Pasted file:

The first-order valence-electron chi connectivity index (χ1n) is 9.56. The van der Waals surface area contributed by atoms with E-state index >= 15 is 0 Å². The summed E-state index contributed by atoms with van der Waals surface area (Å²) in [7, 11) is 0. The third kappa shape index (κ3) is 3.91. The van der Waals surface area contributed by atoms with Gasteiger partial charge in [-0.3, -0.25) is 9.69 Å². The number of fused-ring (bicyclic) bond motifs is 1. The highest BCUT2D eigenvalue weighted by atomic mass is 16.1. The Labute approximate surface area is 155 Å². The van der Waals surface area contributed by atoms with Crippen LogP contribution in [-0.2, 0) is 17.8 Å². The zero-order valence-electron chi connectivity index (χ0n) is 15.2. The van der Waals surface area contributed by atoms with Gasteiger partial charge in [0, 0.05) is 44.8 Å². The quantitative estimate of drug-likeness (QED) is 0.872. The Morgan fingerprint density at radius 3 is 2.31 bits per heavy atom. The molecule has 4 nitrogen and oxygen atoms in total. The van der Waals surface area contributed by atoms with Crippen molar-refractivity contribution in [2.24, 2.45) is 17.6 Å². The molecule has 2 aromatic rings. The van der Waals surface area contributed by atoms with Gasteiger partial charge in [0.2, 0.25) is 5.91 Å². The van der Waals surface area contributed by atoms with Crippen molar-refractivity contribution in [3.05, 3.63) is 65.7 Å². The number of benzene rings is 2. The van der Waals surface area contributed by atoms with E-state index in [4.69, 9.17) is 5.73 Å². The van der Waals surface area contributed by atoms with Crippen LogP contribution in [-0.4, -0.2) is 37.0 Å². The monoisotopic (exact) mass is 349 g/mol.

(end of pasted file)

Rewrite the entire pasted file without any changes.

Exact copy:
The first-order valence-electron chi connectivity index (χ1n) is 9.56. The van der Waals surface area contributed by atoms with E-state index >= 15 is 0 Å². The summed E-state index contributed by atoms with van der Waals surface area (Å²) in [7, 11) is 0. The third kappa shape index (κ3) is 3.91. The van der Waals surface area contributed by atoms with Gasteiger partial charge in [-0.3, -0.25) is 9.69 Å². The number of fused-ring (bicyclic) bond motifs is 1. The highest BCUT2D eigenvalue weighted by atomic mass is 16.1. The Labute approximate surface area is 155 Å². The van der Waals surface area contributed by atoms with Crippen LogP contribution in [-0.2, 0) is 17.8 Å². The zero-order valence-electron chi connectivity index (χ0n) is 15.2. The van der Waals surface area contributed by atoms with Gasteiger partial charge in [0, 0.05) is 44.8 Å². The quantitative estimate of drug-likeness (QED) is 0.872. The Morgan fingerprint density at radius 3 is 2.31 bits per heavy atom. The molecule has 4 nitrogen and oxygen atoms in total. The van der Waals surface area contributed by atoms with Crippen molar-refractivity contribution in [2.24, 2.45) is 17.6 Å². The molecule has 2 aromatic rings. The van der Waals surface area contributed by atoms with Gasteiger partial charge in [0.2, 0.25) is 5.91 Å². The van der Waals surface area contributed by atoms with Crippen molar-refractivity contribution in [3.05, 3.63) is 65.7 Å². The number of benzene rings is 2. The van der Waals surface area contributed by atoms with E-state index in [4.69, 9.17) is 5.73 Å². The van der Waals surface area contributed by atoms with Crippen LogP contribution in [-0.4, -0.2) is 37.0 Å². The monoisotopic (exact) mass is 349 g/mol.